The neurodegenerative disease amyotrophic lateral sclerosis (ALS) is a heterogeneous clinical syndrome involving multiple molecular pathways. The development of biomarkers for use in therapeutic trials is a priority. We sought to use a high-throughput proteomic method to identify novel biomarkers in individual cerebrospinal fluid samples.
Liquid chromatography-tandem mass spectrometry with label-free quantification was used to identify cerebrospinal fluid proteins using samples from a well-characterised longitudinal cohort comprising patients with ALS (n=43), the upper motor neuron variant primary lateral sclerosis (PLS, n=6), cross-sectional healthy (n=20) and disease controls (Parkinsons’s n=20, ALS mimic disorders n=12).
Three macrophage-derived chitinases showed increased abundance in ALS: chitotriosidase (CHIT1), chitinase-3-like protein 1 (CHI3L1) and chitinase-3-like protein 2 (CHI3L2). Elevated CHI3L1 was common to ALS and PLS, whereas CHIT1 and CHI3L2 levels differed. Chitinase levels correlated with disease progression rate (CHIT1 r=0.56, p<0.001; CHI3L1 r=0.31, p=0.028; CHI3L2 r=0.29, p=0.044). CHIT1, CHI3L1 and CHI3L2 levels correlated with phosphorylated neurofilament heavy chain (pNFH; r=0.62, p<0.001; r=0.49, p<0.001; r=0.41, p<0.001). CHI3L1 levels, but not CHIT1 or CHI3L2, increased over time in those with low initial levels (gradient=0.005 log abundance units/month, p=0.001). High CHIT1 was associated with shortened survival (HR 2.84, p=0.009). Inclusion of pNFH in survival models left only an association of pNFH and survival (HR 1.26, p=0.019).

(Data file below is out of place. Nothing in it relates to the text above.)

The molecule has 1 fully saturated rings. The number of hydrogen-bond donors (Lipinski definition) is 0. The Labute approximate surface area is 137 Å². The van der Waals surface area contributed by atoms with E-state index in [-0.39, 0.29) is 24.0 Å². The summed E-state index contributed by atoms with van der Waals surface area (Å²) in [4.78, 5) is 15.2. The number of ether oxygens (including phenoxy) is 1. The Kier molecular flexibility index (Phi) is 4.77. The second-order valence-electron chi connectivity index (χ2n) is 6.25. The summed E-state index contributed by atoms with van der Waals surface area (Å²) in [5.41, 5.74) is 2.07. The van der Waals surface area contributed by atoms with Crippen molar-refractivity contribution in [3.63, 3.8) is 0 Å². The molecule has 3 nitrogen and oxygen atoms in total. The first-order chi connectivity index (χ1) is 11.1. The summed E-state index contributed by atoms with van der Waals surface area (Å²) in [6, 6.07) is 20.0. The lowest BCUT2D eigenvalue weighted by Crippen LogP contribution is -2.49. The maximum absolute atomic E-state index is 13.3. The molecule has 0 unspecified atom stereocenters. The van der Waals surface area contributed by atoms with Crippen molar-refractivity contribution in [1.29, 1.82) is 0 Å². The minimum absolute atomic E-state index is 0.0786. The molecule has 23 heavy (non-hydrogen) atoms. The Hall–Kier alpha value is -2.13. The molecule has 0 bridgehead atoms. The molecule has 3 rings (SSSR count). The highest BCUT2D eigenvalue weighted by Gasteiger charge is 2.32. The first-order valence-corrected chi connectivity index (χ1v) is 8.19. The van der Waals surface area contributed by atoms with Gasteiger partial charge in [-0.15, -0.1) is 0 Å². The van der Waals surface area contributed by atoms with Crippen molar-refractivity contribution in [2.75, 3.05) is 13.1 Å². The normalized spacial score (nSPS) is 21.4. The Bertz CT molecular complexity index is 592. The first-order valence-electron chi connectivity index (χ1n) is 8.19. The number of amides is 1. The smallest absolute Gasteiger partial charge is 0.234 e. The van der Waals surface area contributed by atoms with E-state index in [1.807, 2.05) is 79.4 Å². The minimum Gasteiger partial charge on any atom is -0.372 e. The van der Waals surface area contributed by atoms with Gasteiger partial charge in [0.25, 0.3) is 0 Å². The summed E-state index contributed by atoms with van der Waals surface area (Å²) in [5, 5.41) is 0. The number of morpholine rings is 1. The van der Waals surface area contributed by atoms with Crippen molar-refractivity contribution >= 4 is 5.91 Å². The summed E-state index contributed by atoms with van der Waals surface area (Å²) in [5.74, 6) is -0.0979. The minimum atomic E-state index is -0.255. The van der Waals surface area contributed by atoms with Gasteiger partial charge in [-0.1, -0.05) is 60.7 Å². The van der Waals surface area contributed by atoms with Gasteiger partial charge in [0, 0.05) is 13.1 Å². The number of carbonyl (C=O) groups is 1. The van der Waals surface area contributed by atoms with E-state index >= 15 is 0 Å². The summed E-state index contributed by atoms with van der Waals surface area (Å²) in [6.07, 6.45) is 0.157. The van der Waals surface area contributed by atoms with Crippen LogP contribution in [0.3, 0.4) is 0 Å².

Neuroinflammatory mechanisms have been consistently implicated through various experimental paradigms. These results support a key role for macrophage activity in ALS pathogenesis, offering novel target engagement and pharmacodynamic biomarkers for neuroinflammation-focused ALS therapy. This article is protected by copyright. All rights reserved.